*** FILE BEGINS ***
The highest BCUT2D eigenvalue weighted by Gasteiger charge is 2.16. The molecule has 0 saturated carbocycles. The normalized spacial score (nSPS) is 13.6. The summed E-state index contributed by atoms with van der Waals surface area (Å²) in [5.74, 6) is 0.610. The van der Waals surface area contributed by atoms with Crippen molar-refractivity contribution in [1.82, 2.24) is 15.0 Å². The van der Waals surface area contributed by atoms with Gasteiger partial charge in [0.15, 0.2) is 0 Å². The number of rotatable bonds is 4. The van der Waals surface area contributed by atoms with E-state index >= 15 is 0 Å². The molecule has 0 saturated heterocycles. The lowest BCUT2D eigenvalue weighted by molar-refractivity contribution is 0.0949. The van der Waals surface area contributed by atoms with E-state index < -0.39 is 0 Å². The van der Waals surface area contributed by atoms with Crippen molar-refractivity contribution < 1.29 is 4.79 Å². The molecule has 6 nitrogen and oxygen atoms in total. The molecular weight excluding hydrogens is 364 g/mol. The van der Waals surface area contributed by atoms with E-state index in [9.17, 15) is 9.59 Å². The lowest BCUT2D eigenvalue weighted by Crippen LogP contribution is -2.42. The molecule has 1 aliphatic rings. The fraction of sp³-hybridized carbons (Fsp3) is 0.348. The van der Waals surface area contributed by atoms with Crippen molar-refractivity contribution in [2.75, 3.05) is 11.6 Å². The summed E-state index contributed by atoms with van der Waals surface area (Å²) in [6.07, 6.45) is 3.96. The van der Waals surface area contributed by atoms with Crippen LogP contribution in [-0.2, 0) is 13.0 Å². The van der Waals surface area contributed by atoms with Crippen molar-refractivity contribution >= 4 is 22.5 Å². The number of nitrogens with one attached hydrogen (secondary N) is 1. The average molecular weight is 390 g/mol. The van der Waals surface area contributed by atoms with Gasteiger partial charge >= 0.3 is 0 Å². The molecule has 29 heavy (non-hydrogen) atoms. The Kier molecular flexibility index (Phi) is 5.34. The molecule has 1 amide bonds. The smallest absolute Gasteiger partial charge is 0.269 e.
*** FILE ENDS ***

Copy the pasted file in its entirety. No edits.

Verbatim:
The highest BCUT2D eigenvalue weighted by Gasteiger charge is 2.16. The molecule has 0 saturated carbocycles. The normalized spacial score (nSPS) is 13.6. The summed E-state index contributed by atoms with van der Waals surface area (Å²) in [5.74, 6) is 0.610. The van der Waals surface area contributed by atoms with Crippen molar-refractivity contribution in [1.82, 2.24) is 15.0 Å². The van der Waals surface area contributed by atoms with Gasteiger partial charge in [0.15, 0.2) is 0 Å². The number of rotatable bonds is 4. The van der Waals surface area contributed by atoms with E-state index >= 15 is 0 Å². The molecule has 0 saturated heterocycles. The lowest BCUT2D eigenvalue weighted by molar-refractivity contribution is 0.0949. The van der Waals surface area contributed by atoms with E-state index < -0.39 is 0 Å². The van der Waals surface area contributed by atoms with Crippen molar-refractivity contribution < 1.29 is 4.79 Å². The molecule has 6 nitrogen and oxygen atoms in total. The molecular weight excluding hydrogens is 364 g/mol. The van der Waals surface area contributed by atoms with E-state index in [9.17, 15) is 9.59 Å². The lowest BCUT2D eigenvalue weighted by Crippen LogP contribution is -2.42. The molecule has 1 aliphatic rings. The fraction of sp³-hybridized carbons (Fsp3) is 0.348. The van der Waals surface area contributed by atoms with Crippen molar-refractivity contribution in [2.75, 3.05) is 11.6 Å². The summed E-state index contributed by atoms with van der Waals surface area (Å²) in [6.07, 6.45) is 3.96. The van der Waals surface area contributed by atoms with Crippen LogP contribution in [-0.2, 0) is 13.0 Å². The van der Waals surface area contributed by atoms with Crippen molar-refractivity contribution >= 4 is 22.5 Å². The number of nitrogens with one attached hydrogen (secondary N) is 1. The average molecular weight is 390 g/mol. The van der Waals surface area contributed by atoms with Gasteiger partial charge >= 0.3 is 0 Å². The molecule has 29 heavy (non-hydrogen) atoms. The Kier molecular flexibility index (Phi) is 5.34. The molecule has 1 amide bonds. The smallest absolute Gasteiger partial charge is 0.269 e.